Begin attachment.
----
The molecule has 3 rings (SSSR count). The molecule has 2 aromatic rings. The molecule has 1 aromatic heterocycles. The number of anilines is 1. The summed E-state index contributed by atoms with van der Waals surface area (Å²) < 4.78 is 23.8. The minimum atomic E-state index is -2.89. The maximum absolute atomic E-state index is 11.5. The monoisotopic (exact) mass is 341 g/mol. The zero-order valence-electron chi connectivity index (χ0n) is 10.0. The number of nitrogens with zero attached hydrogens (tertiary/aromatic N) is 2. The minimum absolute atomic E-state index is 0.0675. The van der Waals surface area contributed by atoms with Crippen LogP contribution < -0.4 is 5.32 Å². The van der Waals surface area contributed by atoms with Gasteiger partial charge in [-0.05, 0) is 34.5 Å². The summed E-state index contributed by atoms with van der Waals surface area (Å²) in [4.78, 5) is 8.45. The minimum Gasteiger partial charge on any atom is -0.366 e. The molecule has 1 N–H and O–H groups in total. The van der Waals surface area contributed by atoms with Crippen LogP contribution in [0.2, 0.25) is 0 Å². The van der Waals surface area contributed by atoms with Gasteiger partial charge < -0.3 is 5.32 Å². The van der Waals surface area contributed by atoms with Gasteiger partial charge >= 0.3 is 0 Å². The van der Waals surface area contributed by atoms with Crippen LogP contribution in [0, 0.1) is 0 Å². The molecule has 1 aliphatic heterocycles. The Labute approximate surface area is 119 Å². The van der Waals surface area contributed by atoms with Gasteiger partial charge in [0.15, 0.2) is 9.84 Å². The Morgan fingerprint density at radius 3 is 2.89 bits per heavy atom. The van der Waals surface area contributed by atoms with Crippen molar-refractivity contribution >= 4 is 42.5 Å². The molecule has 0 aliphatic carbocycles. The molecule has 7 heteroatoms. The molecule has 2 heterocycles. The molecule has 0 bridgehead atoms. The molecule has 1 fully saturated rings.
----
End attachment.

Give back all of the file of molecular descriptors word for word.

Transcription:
The molecule has 3 rings (SSSR count). The molecule has 2 aromatic rings. The molecule has 1 aromatic heterocycles. The number of anilines is 1. The summed E-state index contributed by atoms with van der Waals surface area (Å²) < 4.78 is 23.8. The minimum atomic E-state index is -2.89. The maximum absolute atomic E-state index is 11.5. The monoisotopic (exact) mass is 341 g/mol. The zero-order valence-electron chi connectivity index (χ0n) is 10.0. The number of nitrogens with zero attached hydrogens (tertiary/aromatic N) is 2. The minimum absolute atomic E-state index is 0.0675. The van der Waals surface area contributed by atoms with Crippen LogP contribution < -0.4 is 5.32 Å². The van der Waals surface area contributed by atoms with Gasteiger partial charge in [-0.05, 0) is 34.5 Å². The summed E-state index contributed by atoms with van der Waals surface area (Å²) in [4.78, 5) is 8.45. The minimum Gasteiger partial charge on any atom is -0.366 e. The molecule has 1 N–H and O–H groups in total. The van der Waals surface area contributed by atoms with Crippen LogP contribution in [0.2, 0.25) is 0 Å². The van der Waals surface area contributed by atoms with Gasteiger partial charge < -0.3 is 5.32 Å². The van der Waals surface area contributed by atoms with Gasteiger partial charge >= 0.3 is 0 Å². The van der Waals surface area contributed by atoms with Crippen LogP contribution in [0, 0.1) is 0 Å². The molecule has 1 aliphatic heterocycles. The Labute approximate surface area is 119 Å². The van der Waals surface area contributed by atoms with Gasteiger partial charge in [0.15, 0.2) is 9.84 Å². The Morgan fingerprint density at radius 3 is 2.89 bits per heavy atom. The van der Waals surface area contributed by atoms with Crippen molar-refractivity contribution >= 4 is 42.5 Å². The molecule has 0 aliphatic carbocycles. The molecule has 7 heteroatoms. The molecule has 2 heterocycles. The molecule has 0 bridgehead atoms. The molecule has 1 fully saturated rings.